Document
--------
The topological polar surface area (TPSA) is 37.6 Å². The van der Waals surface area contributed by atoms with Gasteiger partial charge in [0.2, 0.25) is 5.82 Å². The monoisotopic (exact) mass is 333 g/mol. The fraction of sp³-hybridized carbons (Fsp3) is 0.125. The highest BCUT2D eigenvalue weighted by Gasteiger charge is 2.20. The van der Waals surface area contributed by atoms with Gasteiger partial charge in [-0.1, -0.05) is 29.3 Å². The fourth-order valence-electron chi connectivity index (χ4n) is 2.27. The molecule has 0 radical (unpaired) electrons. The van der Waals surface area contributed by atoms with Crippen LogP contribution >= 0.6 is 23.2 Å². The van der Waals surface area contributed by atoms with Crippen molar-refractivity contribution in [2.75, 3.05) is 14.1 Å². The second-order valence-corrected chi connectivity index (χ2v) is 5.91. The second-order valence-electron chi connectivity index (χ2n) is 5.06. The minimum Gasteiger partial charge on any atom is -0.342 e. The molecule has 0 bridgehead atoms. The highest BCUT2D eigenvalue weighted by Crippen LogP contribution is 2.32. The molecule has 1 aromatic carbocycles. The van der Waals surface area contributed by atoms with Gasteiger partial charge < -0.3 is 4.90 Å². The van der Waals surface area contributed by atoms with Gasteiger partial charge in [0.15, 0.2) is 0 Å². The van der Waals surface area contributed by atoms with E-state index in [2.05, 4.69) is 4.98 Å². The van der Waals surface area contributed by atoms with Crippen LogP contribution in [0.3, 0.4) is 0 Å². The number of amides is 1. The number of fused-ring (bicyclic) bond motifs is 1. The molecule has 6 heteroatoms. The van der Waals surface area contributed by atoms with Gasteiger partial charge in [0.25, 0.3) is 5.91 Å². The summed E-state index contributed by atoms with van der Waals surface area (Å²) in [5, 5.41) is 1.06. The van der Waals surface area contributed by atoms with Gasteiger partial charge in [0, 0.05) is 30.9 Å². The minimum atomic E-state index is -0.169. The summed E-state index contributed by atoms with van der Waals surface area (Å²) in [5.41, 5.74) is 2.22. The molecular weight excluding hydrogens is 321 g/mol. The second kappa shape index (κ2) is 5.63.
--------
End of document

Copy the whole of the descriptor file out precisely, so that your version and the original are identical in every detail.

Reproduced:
The topological polar surface area (TPSA) is 37.6 Å². The van der Waals surface area contributed by atoms with Gasteiger partial charge in [0.2, 0.25) is 5.82 Å². The monoisotopic (exact) mass is 333 g/mol. The fraction of sp³-hybridized carbons (Fsp3) is 0.125. The highest BCUT2D eigenvalue weighted by Gasteiger charge is 2.20. The van der Waals surface area contributed by atoms with Gasteiger partial charge in [-0.1, -0.05) is 29.3 Å². The fourth-order valence-electron chi connectivity index (χ4n) is 2.27. The molecule has 0 radical (unpaired) electrons. The van der Waals surface area contributed by atoms with Crippen LogP contribution >= 0.6 is 23.2 Å². The van der Waals surface area contributed by atoms with Crippen molar-refractivity contribution in [2.75, 3.05) is 14.1 Å². The second-order valence-corrected chi connectivity index (χ2v) is 5.91. The second-order valence-electron chi connectivity index (χ2n) is 5.06. The minimum Gasteiger partial charge on any atom is -0.342 e. The molecule has 0 bridgehead atoms. The highest BCUT2D eigenvalue weighted by Crippen LogP contribution is 2.32. The molecule has 1 aromatic carbocycles. The van der Waals surface area contributed by atoms with Gasteiger partial charge < -0.3 is 4.90 Å². The van der Waals surface area contributed by atoms with Gasteiger partial charge in [0.15, 0.2) is 0 Å². The van der Waals surface area contributed by atoms with E-state index in [2.05, 4.69) is 4.98 Å². The van der Waals surface area contributed by atoms with Crippen LogP contribution in [0.3, 0.4) is 0 Å². The number of amides is 1. The number of fused-ring (bicyclic) bond motifs is 1. The molecule has 6 heteroatoms. The van der Waals surface area contributed by atoms with Gasteiger partial charge in [0.25, 0.3) is 5.91 Å². The summed E-state index contributed by atoms with van der Waals surface area (Å²) in [5, 5.41) is 1.06. The van der Waals surface area contributed by atoms with Gasteiger partial charge in [0, 0.05) is 30.9 Å². The minimum atomic E-state index is -0.169. The summed E-state index contributed by atoms with van der Waals surface area (Å²) in [5.41, 5.74) is 2.22. The molecular weight excluding hydrogens is 321 g/mol. The second kappa shape index (κ2) is 5.63.